Advancing Cybersecurity via Development of Tooling
McDowell, James, School of Engineering and Applied Science, University of Virginia
Kwon, Yonghwi, EN-Comp Science Dept, University of Virginia
Elliott, Travis, EN-STS Dept, University of Virginia
A gas shortage spanning the entire East Coast of the United States. Hospitals unable to operate. Power grids across Ukraine failing. Elections compromised. These examples, though there are many, many more, all serve to show the importance of ensuring computer are safe and secure. Computer systems are rapidly growing and integrating to every part of our lives. Nearly every industry has adopted computers in one way or another, and they are vital to the continued growth and success of these industries. Unfortunately, as computers become more vital to businesses, they become targets for bad actors, who leverage their importance and sensitivity to steal information, gain financial data, or pursue political motives. The field of cybersecurity is growing to combat this, but as it advances in understanding how to defend against attacks, so too do malicious actors in understanding how to get past these defenses. Constant vigilance and improvement is always needed to stay ahead of cyber attacks.
These improvements can take many forms: more secure software, better security tools, improved network defenses, and many more. This research focuses on the development of new and better security tools and how such development impacts the field of cybersecurity as a whole. Security tools can serve in both defensive and offensive capacities when used by benevolent actors; antivirus products identify and remove malware, threat emulation software allows benevolent actors to assess a network’s defenses, some tools give insight to a current system’s state, network scanning tools allow network engineers to understand the state of their network, and thousands of other tools allow people to do thousands of other things. This research will explore BLUESPAWN, one such tool, allowing a security analyst to scan a system for evidence of malicious activity. This research will also explore the impacts of offensive tool development and examine how bad actors can sometimes use these well-intentioned offensive tools for malicious purposes.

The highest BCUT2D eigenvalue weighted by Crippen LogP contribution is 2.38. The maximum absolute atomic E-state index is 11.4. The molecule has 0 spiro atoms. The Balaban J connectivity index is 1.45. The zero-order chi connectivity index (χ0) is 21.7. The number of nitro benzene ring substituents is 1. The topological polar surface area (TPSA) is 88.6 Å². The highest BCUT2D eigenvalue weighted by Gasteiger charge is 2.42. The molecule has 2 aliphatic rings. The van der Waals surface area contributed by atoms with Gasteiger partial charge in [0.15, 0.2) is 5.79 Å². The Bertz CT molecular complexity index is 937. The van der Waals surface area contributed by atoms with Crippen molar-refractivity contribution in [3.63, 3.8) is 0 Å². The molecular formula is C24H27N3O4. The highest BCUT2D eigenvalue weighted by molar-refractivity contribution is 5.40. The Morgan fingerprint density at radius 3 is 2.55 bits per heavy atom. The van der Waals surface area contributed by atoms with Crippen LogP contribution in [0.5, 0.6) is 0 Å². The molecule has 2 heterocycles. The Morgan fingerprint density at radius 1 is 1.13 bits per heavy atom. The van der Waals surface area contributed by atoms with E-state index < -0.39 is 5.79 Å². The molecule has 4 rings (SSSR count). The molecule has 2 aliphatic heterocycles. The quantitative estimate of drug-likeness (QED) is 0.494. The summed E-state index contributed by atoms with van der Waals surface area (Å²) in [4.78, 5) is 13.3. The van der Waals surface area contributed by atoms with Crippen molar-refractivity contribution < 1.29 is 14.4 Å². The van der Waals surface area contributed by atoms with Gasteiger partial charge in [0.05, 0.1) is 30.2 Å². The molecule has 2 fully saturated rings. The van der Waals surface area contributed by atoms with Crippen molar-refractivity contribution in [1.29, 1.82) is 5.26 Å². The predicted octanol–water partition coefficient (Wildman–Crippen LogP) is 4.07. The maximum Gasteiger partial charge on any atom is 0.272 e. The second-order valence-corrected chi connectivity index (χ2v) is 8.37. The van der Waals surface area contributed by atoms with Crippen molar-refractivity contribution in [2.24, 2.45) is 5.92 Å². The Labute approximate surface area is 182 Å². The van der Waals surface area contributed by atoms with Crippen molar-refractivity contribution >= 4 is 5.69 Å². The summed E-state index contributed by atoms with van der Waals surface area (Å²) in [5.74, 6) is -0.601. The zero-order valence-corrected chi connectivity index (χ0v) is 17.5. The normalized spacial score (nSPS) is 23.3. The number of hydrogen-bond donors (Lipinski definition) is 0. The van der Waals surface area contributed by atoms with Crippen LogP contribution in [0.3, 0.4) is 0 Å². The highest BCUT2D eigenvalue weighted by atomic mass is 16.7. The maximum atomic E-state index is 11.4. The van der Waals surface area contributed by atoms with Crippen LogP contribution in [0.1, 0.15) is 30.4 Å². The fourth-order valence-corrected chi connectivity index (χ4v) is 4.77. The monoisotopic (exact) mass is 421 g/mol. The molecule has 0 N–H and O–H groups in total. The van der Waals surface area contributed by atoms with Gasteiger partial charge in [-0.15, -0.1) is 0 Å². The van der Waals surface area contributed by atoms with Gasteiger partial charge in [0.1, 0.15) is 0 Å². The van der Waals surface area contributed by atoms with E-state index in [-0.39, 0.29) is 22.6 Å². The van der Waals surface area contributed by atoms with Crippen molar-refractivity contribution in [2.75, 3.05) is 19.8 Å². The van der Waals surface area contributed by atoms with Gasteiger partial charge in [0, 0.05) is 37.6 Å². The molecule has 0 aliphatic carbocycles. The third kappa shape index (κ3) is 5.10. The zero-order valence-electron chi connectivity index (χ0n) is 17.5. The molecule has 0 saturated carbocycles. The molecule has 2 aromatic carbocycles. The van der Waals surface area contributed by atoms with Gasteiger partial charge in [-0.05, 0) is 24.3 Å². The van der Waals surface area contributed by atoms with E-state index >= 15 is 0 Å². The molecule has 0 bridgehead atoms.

BS (Bachelor of Science)
cyber security, endpoint detection and response (EDR), offensive tooling, open source, cyber defense
School of Engineering and Applied Science